Neil Chilson

Senior Research Fellow for Technology and Innovation

Charles Koch Institute

Neil Chilson

Senior Research Fellow for Technology and Innovation

Charles Koch Institute

Neil Chilson is a Senior Research Fellow for Technology and Innovation at the Charles Koch Institute. In this position, he will help spearhead the Institute’s continued efforts to foster an environment that encourages innovation and the individual and societal progress it makes possible.

Mr. Chilson was appointed the Federal Trade Commision’s (FTC) acting chief technologist in July 2017. His work focused on understanding the economics of privacy, convening a workshop on informational injury, and establishing the FTC’s Blockchain Working Group, among other things. Prior to his appointment, he was an advisor to then-Acting FTC Chairman Maureen K. Ohlhausen. In both roles he advised Chairman Ohlhausen and worked with Commission staff on nearly every major technology-related case, report, workshop, or other proceeding since January 2014, when he joined her office. Before he joined the FTC, Mr. Chilson practiced telecommunications law at Wilkinson Barker Knauer, LLP.

Mr. Chilson holds a law degree from the George Washington University Law School, a master’s degree in computer science from the University of Illinois, Urbana-Champaign, and a bachelor’s degree in computer science from Harding University.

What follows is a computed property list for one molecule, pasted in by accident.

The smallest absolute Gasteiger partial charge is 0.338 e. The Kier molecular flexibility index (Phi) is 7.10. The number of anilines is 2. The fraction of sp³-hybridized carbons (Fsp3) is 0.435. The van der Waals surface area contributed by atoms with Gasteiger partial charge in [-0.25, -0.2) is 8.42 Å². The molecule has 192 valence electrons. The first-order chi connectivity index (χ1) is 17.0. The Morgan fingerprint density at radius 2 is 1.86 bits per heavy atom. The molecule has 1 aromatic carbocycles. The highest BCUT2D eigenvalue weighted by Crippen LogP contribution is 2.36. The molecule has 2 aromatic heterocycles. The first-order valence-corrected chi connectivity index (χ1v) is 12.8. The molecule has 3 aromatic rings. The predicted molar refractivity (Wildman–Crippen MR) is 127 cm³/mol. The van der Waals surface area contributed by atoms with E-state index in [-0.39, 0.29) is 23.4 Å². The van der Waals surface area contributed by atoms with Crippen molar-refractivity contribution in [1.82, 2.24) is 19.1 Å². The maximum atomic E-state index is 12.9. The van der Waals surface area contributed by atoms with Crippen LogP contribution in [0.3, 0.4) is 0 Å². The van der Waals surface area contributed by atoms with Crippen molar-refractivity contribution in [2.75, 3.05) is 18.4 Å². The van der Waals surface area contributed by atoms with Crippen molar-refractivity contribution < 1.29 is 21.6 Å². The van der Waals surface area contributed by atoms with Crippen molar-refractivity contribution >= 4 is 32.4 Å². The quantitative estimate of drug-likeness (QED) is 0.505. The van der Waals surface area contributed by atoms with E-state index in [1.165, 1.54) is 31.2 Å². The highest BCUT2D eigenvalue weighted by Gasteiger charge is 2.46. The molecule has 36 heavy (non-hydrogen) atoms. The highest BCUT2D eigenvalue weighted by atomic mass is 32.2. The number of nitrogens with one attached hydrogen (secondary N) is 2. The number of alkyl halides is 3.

Contributions

Deep Dive Episode 163 – Shapers of Cyber Speech: Silicon Valley and American Discourse

February 23, 2021

Experts debate the pros and cons of regulatory proposals aimed at curbing social media content moderation.

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Shapers of Cyber Speech – Silicon Valley and American Discourse

February 16, 2021

What are the realistic regulatory options for curbing Silicon Valley’s influence on the national discourse? What are the potential downsides of these options?

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The DOJ’s Weak Case Against Google

Neil Chilson

October 27, 2020

Governing the Internet: Antitrust enforcement can ensure competitive markets that benefit consumers. But politicized antitrust benefits a few companies and politicians at the expense of everyone else.

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Explainer Episode 16 – An Update on Antitrust and Big Tech

October 13, 2020

Neil Chilson breaks down the recent developments with antitrust and big tech and discusses how they fit into the broader picture of antitrust law in the United States.

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The Price of Privacy: A Debate over Corporate Surveillance

September 16, 2020

Data is being collected on each of us every day by the apps that we use, the websites that we visit, and the services we subscribe to. How is this data used by companies and organizations? What is the difference between data security and data privacy? Where should the balance be struck between privacy and the benefits of increased data collection? This video will discuss these questions and more.

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FCC’s O’Rielly on First Amendment & Fairness Doctrine Dangers

Neil Chilson and Adam Thierer

August 6, 2020

Governing the Internet: Plenty of people claim to favor freedom of expression, but increasingly the First Amendment has more fair-weather friends than die-hard defenders.